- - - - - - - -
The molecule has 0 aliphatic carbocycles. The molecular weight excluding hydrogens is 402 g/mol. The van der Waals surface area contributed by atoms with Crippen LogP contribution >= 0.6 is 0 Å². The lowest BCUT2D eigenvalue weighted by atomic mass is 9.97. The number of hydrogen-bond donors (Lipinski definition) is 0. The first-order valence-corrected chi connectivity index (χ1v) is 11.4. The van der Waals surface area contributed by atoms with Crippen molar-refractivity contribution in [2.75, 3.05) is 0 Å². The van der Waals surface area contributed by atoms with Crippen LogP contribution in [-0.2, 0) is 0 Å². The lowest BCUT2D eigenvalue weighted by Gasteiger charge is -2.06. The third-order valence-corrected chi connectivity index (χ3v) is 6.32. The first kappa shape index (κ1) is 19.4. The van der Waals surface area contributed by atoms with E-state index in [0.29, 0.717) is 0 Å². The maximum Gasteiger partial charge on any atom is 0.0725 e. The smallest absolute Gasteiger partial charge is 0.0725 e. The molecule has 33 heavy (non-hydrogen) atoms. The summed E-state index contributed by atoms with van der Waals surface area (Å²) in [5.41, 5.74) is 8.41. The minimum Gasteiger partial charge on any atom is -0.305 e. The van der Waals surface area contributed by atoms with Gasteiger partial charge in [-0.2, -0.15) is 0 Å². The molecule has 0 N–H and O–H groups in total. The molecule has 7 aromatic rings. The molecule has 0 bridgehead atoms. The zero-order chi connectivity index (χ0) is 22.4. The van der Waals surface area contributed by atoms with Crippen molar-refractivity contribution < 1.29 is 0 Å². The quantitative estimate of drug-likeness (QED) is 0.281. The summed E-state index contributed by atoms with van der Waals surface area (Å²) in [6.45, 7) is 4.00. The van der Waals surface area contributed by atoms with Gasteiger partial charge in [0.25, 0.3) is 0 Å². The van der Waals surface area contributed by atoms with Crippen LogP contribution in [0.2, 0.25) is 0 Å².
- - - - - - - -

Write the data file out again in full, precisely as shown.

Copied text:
The molecule has 0 aliphatic carbocycles. The molecular weight excluding hydrogens is 402 g/mol. The van der Waals surface area contributed by atoms with Crippen LogP contribution >= 0.6 is 0 Å². The lowest BCUT2D eigenvalue weighted by atomic mass is 9.97. The number of hydrogen-bond donors (Lipinski definition) is 0. The first-order valence-corrected chi connectivity index (χ1v) is 11.4. The van der Waals surface area contributed by atoms with Crippen molar-refractivity contribution in [2.75, 3.05) is 0 Å². The van der Waals surface area contributed by atoms with Crippen LogP contribution in [-0.2, 0) is 0 Å². The lowest BCUT2D eigenvalue weighted by Gasteiger charge is -2.06. The third-order valence-corrected chi connectivity index (χ3v) is 6.32. The first kappa shape index (κ1) is 19.4. The van der Waals surface area contributed by atoms with E-state index in [0.29, 0.717) is 0 Å². The maximum Gasteiger partial charge on any atom is 0.0725 e. The smallest absolute Gasteiger partial charge is 0.0725 e. The molecule has 33 heavy (non-hydrogen) atoms. The summed E-state index contributed by atoms with van der Waals surface area (Å²) in [5.41, 5.74) is 8.41. The minimum Gasteiger partial charge on any atom is -0.305 e. The van der Waals surface area contributed by atoms with Gasteiger partial charge in [-0.2, -0.15) is 0 Å². The molecule has 0 N–H and O–H groups in total. The molecule has 7 aromatic rings. The molecule has 0 bridgehead atoms. The zero-order chi connectivity index (χ0) is 22.4. The van der Waals surface area contributed by atoms with Crippen molar-refractivity contribution < 1.29 is 0 Å². The quantitative estimate of drug-likeness (QED) is 0.281. The summed E-state index contributed by atoms with van der Waals surface area (Å²) in [6.45, 7) is 4.00. The van der Waals surface area contributed by atoms with Gasteiger partial charge in [0.25, 0.3) is 0 Å². The van der Waals surface area contributed by atoms with Crippen LogP contribution in [0.2, 0.25) is 0 Å².